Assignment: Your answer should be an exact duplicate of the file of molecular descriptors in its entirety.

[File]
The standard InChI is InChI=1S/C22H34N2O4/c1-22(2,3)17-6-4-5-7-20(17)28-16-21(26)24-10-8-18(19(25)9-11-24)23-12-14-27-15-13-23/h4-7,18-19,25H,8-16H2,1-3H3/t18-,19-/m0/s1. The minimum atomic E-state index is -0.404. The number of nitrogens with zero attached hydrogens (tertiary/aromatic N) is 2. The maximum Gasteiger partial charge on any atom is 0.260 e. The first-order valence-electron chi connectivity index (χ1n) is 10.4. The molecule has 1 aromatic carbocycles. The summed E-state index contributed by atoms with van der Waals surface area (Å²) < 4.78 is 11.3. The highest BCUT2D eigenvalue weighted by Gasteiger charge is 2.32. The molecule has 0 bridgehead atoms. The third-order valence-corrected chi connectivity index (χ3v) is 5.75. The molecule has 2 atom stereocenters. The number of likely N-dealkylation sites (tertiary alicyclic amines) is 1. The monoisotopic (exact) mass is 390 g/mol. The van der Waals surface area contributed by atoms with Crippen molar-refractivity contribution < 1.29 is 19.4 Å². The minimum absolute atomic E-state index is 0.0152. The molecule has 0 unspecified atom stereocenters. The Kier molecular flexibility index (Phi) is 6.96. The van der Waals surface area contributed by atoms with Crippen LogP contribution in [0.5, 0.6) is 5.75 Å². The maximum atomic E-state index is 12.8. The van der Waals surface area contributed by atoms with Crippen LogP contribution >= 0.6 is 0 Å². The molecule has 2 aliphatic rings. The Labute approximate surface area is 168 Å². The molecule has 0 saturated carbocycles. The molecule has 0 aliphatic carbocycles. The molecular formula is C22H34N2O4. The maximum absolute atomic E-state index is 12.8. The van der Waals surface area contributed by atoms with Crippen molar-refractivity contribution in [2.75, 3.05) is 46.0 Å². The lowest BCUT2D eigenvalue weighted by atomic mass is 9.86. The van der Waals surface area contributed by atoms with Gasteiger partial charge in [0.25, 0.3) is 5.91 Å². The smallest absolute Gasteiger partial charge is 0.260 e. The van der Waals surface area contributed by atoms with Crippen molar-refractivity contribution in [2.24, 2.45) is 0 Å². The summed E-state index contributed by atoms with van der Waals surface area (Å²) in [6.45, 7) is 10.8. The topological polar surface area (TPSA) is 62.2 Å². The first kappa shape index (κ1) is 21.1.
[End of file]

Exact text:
The standard InChI is InChI=1S/C22H34N2O4/c1-22(2,3)17-6-4-5-7-20(17)28-16-21(26)24-10-8-18(19(25)9-11-24)23-12-14-27-15-13-23/h4-7,18-19,25H,8-16H2,1-3H3/t18-,19-/m0/s1. The minimum atomic E-state index is -0.404. The number of nitrogens with zero attached hydrogens (tertiary/aromatic N) is 2. The maximum Gasteiger partial charge on any atom is 0.260 e. The first-order valence-electron chi connectivity index (χ1n) is 10.4. The molecule has 1 aromatic carbocycles. The summed E-state index contributed by atoms with van der Waals surface area (Å²) < 4.78 is 11.3. The highest BCUT2D eigenvalue weighted by Gasteiger charge is 2.32. The molecule has 0 bridgehead atoms. The third-order valence-corrected chi connectivity index (χ3v) is 5.75. The molecule has 2 atom stereocenters. The number of likely N-dealkylation sites (tertiary alicyclic amines) is 1. The monoisotopic (exact) mass is 390 g/mol. The van der Waals surface area contributed by atoms with Crippen molar-refractivity contribution < 1.29 is 19.4 Å². The minimum absolute atomic E-state index is 0.0152. The molecule has 0 unspecified atom stereocenters. The Kier molecular flexibility index (Phi) is 6.96. The van der Waals surface area contributed by atoms with Crippen LogP contribution in [0.5, 0.6) is 5.75 Å². The maximum atomic E-state index is 12.8. The van der Waals surface area contributed by atoms with Crippen LogP contribution >= 0.6 is 0 Å². The molecule has 2 aliphatic rings. The Labute approximate surface area is 168 Å². The molecule has 0 saturated carbocycles. The molecule has 0 aliphatic carbocycles. The molecular formula is C22H34N2O4. The maximum absolute atomic E-state index is 12.8. The van der Waals surface area contributed by atoms with Crippen molar-refractivity contribution in [2.75, 3.05) is 46.0 Å². The lowest BCUT2D eigenvalue weighted by atomic mass is 9.86. The van der Waals surface area contributed by atoms with Gasteiger partial charge in [0.25, 0.3) is 5.91 Å². The smallest absolute Gasteiger partial charge is 0.260 e. The van der Waals surface area contributed by atoms with Crippen molar-refractivity contribution in [2.24, 2.45) is 0 Å². The summed E-state index contributed by atoms with van der Waals surface area (Å²) in [6.45, 7) is 10.8. The topological polar surface area (TPSA) is 62.2 Å². The first kappa shape index (κ1) is 21.1.